WASHINGTON (Reuters) - The U.S. Supreme Court on Friday agreed to decide whether the state of Delaware’s system of requiring ideologically balanced courts is lawful.
The nine justices will hear the state’s appeal of an April ruling by the Philadelphia-based 3rd U.S. Circuit Court of Appeals in favor of challenger James Adams.
Adams, who wants to apply to be a judge, claims that his right to free association under the First Amendment to the U.S. Constitution was violated by the restrictions, which stipulate that no more than half of the judges on certain benches can be affiliated with one political party.
Adams, who is not a Republican or a Democrat, concluded that he could not apply to an advertised position because it required the candidate to be a Republican. In effect, only Republicans or Democrats can become judges in Delaware, Adams’ lawyers say.
Delaware courts play an outsized role in judicial matters in the United States, having a good reputation within the business community for resolving corporate disputes.
The law requires that no more than half of the judges on the state Supreme Court, the Court of Chancery - which hears shareholder disputes - and the Superior Court can be affiliated with one particular political party.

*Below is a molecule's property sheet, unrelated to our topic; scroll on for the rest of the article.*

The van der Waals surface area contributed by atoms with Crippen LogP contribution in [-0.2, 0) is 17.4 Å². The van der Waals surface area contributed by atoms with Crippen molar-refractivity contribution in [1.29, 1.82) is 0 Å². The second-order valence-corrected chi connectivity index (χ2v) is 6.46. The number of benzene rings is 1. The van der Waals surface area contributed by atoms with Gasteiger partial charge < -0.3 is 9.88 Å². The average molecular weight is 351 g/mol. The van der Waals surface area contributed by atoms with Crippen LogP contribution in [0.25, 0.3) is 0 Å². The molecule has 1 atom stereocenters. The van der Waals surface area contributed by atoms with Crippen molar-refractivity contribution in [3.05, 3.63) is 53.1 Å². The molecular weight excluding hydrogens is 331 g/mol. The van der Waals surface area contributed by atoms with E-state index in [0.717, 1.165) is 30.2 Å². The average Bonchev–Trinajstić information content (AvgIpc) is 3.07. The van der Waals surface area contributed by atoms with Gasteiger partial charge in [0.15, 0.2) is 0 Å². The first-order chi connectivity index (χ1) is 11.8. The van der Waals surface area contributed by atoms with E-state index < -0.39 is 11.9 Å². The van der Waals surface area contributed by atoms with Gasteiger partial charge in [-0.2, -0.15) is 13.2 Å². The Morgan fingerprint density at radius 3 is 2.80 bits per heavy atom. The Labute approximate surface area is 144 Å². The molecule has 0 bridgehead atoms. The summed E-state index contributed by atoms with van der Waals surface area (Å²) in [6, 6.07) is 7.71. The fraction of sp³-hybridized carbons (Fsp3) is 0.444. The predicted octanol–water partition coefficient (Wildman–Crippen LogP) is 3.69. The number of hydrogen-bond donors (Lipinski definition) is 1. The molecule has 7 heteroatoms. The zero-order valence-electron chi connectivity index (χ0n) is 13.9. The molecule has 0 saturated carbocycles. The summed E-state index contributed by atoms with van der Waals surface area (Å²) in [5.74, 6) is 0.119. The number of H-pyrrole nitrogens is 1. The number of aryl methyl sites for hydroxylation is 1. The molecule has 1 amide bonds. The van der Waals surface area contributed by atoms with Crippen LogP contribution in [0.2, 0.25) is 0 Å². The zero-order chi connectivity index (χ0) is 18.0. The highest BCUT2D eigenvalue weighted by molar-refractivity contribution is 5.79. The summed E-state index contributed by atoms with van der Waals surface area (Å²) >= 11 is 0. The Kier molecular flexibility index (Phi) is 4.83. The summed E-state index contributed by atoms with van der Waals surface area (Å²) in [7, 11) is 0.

It also requires that Delaware judges have to be affiliated with one of the two major political parties in the state. Since 1978, the governor appoints judges recommended by judicial nominating commissions.
Adams says the Delaware law violates the First Amendment based on Supreme Court precedents that say the government cannot take party affiliation into account when hiring people.
In court papers, Delaware Governor John Carney, a Democrat, argues that judges are effectively policymakers and therefore the governor can take their political affiliations into account when hiring them.
The Supreme Court will issue a ruling by the end of June.
Reporting by Lawrence Hurley, Editing by Rosalba O'Brien